Solar installers typically spend a lot of time analyzing utility data for a potential residential customer, drawing on historic usage, rate thresholds and grid connection scenarios. With access to a solar data service, this information can be delivered rapidly and at a low cost, says Daniel Roesler, the co-founder, CEO and CTO of UtilityAPI. His company provides comprehensive data on a single meter for a mere $15 one-time charge, with ongoing meter reads at $2 each. “We only charge if we can get the data back within 24 hours,” he says.

RELATED: Accelerate the solar sales cycle with automated utility data

“With utility data on the backend, a solar installer can access a prospect’s actual address, electric usage, costs and tariff,” Kuo says. “This means that, before even sending someone to the property for a site visit, the installer can assess system size, project customer ROI and determine whether they’re a good candidate for solar. With this information in hand, installers can expect more efficient sales cycles and, ultimately, higher revenue.”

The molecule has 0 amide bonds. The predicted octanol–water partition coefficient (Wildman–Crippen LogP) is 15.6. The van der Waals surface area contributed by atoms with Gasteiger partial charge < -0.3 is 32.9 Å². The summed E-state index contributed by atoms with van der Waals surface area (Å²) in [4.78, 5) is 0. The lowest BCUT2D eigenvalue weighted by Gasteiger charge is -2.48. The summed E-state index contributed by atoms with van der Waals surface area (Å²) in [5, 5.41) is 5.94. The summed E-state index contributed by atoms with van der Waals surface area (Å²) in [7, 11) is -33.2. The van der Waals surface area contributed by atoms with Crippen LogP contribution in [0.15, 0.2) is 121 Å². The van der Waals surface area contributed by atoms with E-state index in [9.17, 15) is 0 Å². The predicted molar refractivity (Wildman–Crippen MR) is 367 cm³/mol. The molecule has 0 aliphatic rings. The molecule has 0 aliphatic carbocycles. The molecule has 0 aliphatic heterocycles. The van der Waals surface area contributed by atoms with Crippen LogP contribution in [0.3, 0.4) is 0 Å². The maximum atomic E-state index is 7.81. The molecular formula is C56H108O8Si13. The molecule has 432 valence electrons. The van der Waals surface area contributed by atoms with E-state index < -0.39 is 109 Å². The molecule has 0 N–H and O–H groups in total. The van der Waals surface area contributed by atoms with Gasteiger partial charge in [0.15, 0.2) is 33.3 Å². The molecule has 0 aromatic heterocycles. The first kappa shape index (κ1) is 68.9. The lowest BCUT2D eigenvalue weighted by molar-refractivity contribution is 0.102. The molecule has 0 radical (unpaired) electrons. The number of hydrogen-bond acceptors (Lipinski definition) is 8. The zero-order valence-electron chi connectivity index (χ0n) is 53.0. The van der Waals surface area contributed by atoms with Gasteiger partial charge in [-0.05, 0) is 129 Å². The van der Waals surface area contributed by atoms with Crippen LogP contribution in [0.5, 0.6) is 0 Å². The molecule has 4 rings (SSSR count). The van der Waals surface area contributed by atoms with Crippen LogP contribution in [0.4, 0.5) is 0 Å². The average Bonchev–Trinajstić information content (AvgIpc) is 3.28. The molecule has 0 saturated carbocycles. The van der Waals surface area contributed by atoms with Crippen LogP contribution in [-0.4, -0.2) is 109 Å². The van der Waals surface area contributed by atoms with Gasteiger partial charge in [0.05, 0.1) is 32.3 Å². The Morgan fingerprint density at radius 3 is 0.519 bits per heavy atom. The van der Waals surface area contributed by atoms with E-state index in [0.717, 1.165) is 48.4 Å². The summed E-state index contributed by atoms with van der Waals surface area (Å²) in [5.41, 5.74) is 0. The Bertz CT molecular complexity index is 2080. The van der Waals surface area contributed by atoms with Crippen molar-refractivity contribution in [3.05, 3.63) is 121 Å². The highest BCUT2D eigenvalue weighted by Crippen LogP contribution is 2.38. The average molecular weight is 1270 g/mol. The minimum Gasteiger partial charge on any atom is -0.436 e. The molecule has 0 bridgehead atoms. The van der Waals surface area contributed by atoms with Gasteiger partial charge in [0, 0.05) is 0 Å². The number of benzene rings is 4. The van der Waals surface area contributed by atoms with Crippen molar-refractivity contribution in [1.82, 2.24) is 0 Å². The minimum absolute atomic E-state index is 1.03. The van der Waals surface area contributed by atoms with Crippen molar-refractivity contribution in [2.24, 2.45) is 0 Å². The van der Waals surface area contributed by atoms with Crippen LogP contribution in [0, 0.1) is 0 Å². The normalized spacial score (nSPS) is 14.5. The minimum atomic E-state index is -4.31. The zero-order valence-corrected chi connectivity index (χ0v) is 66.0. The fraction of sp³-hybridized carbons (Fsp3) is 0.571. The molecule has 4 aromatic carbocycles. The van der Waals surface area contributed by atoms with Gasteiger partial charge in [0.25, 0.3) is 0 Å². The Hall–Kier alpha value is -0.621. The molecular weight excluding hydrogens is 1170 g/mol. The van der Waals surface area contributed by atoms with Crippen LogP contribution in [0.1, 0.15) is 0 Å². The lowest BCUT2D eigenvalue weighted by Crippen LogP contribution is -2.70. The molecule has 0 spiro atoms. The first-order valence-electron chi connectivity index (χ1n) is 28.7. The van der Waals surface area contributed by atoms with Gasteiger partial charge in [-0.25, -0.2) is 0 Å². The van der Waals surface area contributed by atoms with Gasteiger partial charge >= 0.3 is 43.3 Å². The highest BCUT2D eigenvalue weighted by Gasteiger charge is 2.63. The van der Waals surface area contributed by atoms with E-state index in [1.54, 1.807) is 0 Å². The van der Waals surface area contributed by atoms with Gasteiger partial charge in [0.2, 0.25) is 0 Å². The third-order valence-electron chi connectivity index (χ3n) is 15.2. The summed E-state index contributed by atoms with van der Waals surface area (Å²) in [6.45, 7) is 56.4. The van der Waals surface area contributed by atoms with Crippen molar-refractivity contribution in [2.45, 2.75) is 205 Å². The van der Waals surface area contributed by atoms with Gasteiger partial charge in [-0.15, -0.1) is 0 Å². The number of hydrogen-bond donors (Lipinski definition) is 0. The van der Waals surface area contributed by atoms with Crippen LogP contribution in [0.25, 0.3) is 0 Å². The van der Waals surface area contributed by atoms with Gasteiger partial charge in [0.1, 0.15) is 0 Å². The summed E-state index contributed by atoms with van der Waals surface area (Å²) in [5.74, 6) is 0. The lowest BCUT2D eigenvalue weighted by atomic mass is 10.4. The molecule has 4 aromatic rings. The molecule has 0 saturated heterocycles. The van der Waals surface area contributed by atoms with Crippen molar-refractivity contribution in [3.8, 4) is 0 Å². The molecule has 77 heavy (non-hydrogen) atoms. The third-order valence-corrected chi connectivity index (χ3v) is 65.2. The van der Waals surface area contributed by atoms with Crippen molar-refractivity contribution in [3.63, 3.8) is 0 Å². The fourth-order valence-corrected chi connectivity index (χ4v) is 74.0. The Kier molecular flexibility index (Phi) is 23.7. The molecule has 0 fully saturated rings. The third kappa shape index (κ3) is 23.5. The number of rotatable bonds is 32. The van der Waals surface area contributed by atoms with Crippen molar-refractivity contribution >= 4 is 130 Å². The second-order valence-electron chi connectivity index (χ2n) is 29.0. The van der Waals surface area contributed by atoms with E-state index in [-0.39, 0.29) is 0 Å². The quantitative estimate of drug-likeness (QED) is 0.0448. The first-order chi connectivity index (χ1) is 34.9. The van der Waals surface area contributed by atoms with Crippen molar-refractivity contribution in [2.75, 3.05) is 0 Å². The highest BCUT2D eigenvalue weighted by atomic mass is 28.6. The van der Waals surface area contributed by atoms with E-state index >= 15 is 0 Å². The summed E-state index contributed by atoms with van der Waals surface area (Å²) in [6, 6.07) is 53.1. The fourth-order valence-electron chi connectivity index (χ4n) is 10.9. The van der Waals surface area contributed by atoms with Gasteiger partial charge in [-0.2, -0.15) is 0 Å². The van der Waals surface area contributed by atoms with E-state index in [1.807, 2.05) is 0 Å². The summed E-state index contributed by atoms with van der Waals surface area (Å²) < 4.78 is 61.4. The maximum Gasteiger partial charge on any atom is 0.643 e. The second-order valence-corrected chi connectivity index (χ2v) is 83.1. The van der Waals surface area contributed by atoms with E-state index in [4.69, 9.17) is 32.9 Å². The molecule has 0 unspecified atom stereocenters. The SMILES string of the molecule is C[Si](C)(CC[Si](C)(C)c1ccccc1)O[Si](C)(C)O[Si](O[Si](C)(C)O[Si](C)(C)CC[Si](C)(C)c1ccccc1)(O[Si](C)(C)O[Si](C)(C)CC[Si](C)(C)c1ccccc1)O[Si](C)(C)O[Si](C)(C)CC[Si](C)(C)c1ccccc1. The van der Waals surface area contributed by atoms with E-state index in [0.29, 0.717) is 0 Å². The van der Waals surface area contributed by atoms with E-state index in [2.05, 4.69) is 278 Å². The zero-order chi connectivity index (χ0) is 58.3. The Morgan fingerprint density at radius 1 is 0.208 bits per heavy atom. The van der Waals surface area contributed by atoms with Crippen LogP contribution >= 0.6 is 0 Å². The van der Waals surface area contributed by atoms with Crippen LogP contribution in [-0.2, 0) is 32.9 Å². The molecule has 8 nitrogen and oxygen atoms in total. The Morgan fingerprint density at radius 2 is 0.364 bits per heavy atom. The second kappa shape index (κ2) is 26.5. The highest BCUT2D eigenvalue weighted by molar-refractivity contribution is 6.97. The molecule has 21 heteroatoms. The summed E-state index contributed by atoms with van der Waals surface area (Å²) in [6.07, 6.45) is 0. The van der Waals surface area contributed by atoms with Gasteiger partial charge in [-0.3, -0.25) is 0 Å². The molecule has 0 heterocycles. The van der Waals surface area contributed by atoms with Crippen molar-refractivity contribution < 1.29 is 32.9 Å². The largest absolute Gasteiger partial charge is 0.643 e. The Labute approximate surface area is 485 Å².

On the commercial side, solar developers not only need to present a cost/benefit analysis to potential customers, but also to analyze the feasibility of a low-cost grid connection, dependent on data about local substations and other utility infrastructure.

“We’ve done about 200 commercial applications over the last four years, yet the number of projects that are actually getting through utility review is only about five percent,” says Tim McDuffie, the director of engineering at CalCom Solar, based in Visalia, Calif.

Merging residential and C&I customers into a community solar development can be even more challenging without detailed solar data and grid availability knowledge. Since community solar projects often include energy storage — if not grid service arbitrage — historic information is needed to launch the project, and ongoing data is needed to manage it.